American Sniper Review

The Clint Eastwood directed drama follows the true story of Navy Seal Chris Kyle played by Bradley Cooper and the reputation Kyle received as being “The deadliest sniper in U.S. History”. Kyle was born and raised in Texas and grew to be a skilled hunter trained by his father, and as Kyle gets older he is enraged by the terrorists strikes in the U.S. and decides to enlist as a Seal. He’s seen as a weak link because of his age (30) compared to the much younger recruits training alongside him, but he proves them wrong by showing his expertise with a sniper rifle. Amidst the training process, he meets his future wife Taya (played by Sienna Miller) where he’s called to duty moments after his wedding and must now leave her and begin to protect his country which he continuously repeats as his reason for joining the Seals. As he embarks on his first tour, Kyle’s skills are put to the test when he sees a mother and child walking towards his squad and he sees the mother hand her son a grenade. He starts running toward the squad and Kyle must take him out which he does and moments later kills the mother who seemed to rush to tend for her son but actually picked up the grenade and tried to take out the squad herself. Now that Kyle has, as his fellow Seals say “popped his cherry” by killing his first enemy, he has difficult coming to terms with it because his first was a child. As he progresses on his first tour, he starts to kill more and more enemies without difficulty and begins to really make a name for himself and by the end of that tour he’s seen as a legend and gets a bounty on his head (where he is rivaled by another sniper who makes his subsequent tours much more grueling). But as he heads back home, Taya notices that Kyle isn’t the same but doesn’t say anything until after his other tours where we learn that he is starting to suffer from PTSD. Okay I’ll stop there without giving any more details of the film. This is one of the more interesting points the film takes in that it’s not entirely a “war” film but more about how PTSD really develops with Kyle and how it affects not only him but everyone around him including his family back home. American Sniper is certainly one of the better films Clint Eastwood has directed in recent years (I’m looking at you “Jersey Boys”) and Bradley Cooper gives his best performance of his career but I honestly think that’s all the film has going for it. Yes, the subject matter is certainly one that hasn’t been successfully portrayed in other films, but the film’s supporting cast isn’t as strong as Cooper and the script isn’t spectacular (Definitely not better than Gillian Flynn’s adaptation of her own novel in “Gone Girl”). I certainly don’t agree that the film deserved 6 Oscar nominations including Best Picture and Actor in a Leading Role, even though it’s not entirely surprising given the Academy’s love for Clint Eastwood. I believe Jake Gyllenhaal’s tour-de-force performance in “Nightcrawler” and David Oyelowo’s remarkable interpretation of Martin Luther King Jr. in “Selma” were better than Cooper’s portrayal of Chris Kyle. All in all, American Sniper is a good film led by Bradley Cooper’s career best performance, but I certainly don’t agree with the numerous Academy Award nominations its received.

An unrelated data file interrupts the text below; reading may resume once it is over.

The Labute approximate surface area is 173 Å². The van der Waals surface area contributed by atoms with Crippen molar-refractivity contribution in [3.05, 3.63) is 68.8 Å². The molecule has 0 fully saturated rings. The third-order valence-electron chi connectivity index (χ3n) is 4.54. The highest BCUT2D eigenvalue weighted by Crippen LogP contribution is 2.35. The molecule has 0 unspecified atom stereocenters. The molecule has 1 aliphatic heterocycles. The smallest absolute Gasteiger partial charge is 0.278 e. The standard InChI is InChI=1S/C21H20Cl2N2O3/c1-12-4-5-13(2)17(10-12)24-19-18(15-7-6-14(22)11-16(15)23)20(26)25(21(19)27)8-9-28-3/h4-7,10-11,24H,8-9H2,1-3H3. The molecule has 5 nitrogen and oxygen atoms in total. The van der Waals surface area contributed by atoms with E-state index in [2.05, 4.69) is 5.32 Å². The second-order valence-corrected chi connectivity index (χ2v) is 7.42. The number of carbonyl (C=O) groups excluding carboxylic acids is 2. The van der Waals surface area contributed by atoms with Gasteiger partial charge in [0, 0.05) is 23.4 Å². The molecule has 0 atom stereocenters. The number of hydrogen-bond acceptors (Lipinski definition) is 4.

Rating: 7.9/10

Academy Award Nominations:
Best Picture- Clint Eastwood, Robert Lorenz, Andrew Lazar, Bradley Cooper, and Peter Morgan (Producers)
Best Actor in a Leading Role- Bradley Cooper
Best Adapted Screenplay- Jason Hall
Best Achievement in Editing- Joel Cox & Gary Roach
Best Achievement in Sound Mixing- John T. Reitz, Gregg Rudloff, and Walt Martin
Best Achievement in Sound Editing- Alan Robert Murray & Bub Asman


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